One of the great lessons of QS is that if the experience of this data is good enough, and close enough to real-time, then people usually begin to move the needle almost imperceptibly in the right direction without necessarily being conscious of changed behaviour – much like biofeedback in medicine. Our take on the idea of the Quantified Organisation is a framework of organisational health measures, informed by theory and company goals, that can guide ongoing change in an agile, iterative way and assess the success or failure of change actions against the desired future operating state.
Looking through our knowledgebase of theories, methods and ideas, we realised that each can be expressed in terms of required organisational attributes and capabilities, which gives us a way to compare and combine – or mix and match – between models and to evaluate them against each other in specific circumstances. So in our framework, capabilities are first class objects that can be derived from more general goals (‘faster to market’, ‘one face to the customer’ etc) and attributes represent what needs to be in place to achieve them; but also, crucially, they can be either measured or qualitatively assessed. Note that measuring the existence of key capabilities is not the same, in most cases, as existing KPI approaches to assessing outcomes.
Understanding how to achieve these capabilities then helps us enumerate specific, granular recommendations and measure the impact of their implementation over time. These granular recommendations become elements of a to-do list that can be managed, triaged and prioritised on a week-by-week basis in much the same way as agile software development. Think of the goals as agile user stories for the organisation: “We would like to be able to spin up a new team in a day, with everything we need to serve a new customer account”. As Jeff Gothelf wrote in HBR this month, agile as a management principle has huge potential to improve the way organisations work, so it makes sense to organise organisational improvement in the same way.
So, now we have a model that can take a given organisation (or just a department or team), analyse what is wrong or needs to change and, informed both by theory and aspiration, define target capabilities required to improve it; then, we can create a categorised set of recommendations for small actions and changes that can move us forward towards a desired target operating state, whilst measuring progress every step along the way.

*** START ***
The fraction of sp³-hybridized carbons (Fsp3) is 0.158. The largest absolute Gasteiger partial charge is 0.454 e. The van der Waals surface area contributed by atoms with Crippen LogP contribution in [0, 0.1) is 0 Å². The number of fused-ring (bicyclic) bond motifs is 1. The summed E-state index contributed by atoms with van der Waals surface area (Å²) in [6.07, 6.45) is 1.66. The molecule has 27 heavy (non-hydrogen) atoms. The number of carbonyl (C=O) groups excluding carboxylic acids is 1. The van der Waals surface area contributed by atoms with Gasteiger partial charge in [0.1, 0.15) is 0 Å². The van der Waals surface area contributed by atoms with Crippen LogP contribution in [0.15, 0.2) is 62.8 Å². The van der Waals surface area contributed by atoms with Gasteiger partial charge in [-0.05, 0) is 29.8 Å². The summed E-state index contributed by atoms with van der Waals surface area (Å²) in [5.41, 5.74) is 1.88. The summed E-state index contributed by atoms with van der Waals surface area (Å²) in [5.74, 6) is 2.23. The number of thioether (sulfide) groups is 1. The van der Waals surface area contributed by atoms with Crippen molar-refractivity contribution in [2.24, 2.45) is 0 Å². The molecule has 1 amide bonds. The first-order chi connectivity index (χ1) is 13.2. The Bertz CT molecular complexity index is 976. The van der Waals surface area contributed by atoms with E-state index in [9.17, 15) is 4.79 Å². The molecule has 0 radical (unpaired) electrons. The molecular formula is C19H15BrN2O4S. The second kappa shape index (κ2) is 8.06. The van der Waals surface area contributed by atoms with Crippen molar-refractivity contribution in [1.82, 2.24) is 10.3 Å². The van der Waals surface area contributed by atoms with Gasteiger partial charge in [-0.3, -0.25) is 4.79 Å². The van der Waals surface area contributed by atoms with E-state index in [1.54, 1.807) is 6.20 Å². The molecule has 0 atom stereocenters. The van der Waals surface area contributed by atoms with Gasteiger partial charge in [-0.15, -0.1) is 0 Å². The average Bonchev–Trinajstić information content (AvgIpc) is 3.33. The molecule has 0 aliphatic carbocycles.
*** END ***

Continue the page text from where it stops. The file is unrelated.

Organisational change becomes a weekly agenda item, seeing what works and what can be tweaked, rather than a biennial or triennial major initiative that throws everything up in the air, but ultimately might not achieve traction and change much at all. Importantly, it also gives everybody involved a simple way of assessing what they think needs to change and promoting awareness of the organisational assumptions in which they operate, much as QS has done for the individual. We started with an organisational capability framework of fifteen attributes relating to the main areas of structure, culture and practice, but I would imagine this will change as we refine the model and incorporate additional goals from new theories and models.
What this means for our work
For us, this is exciting, because it means we go into 2015 with an alternative model to traditional strategy consulting or technology implementation as a way to engage with our clients, and crucially one that focuses on how we really add value, rather than trying to shoehorn our work into old ways of bringing external input to a client organisation. This builds on the success of work we have undertaken with clients this year to translate business strategy into digital transformation goals, and then organise the resulting recommended actions in a system that can be dipped into and adjusted as needs change over time.
We can now go further to create a toolkit and a management system for ongoing change actions that puts control in the hands of the individual teams and managers who want to improve their area of operations; but rather than offering a single, fixed methodology, this approach enables people and organisations to assess and assimilate new idea, theories and models that emerge in the future in a way that allows comparison between them and most important of all, consistent measurement of progress and results. Our goal is to enable individual teams, managers and change agents inside organisations to do this work themselves, rather than wait for a combination of executive edict and external consultants to do it for them.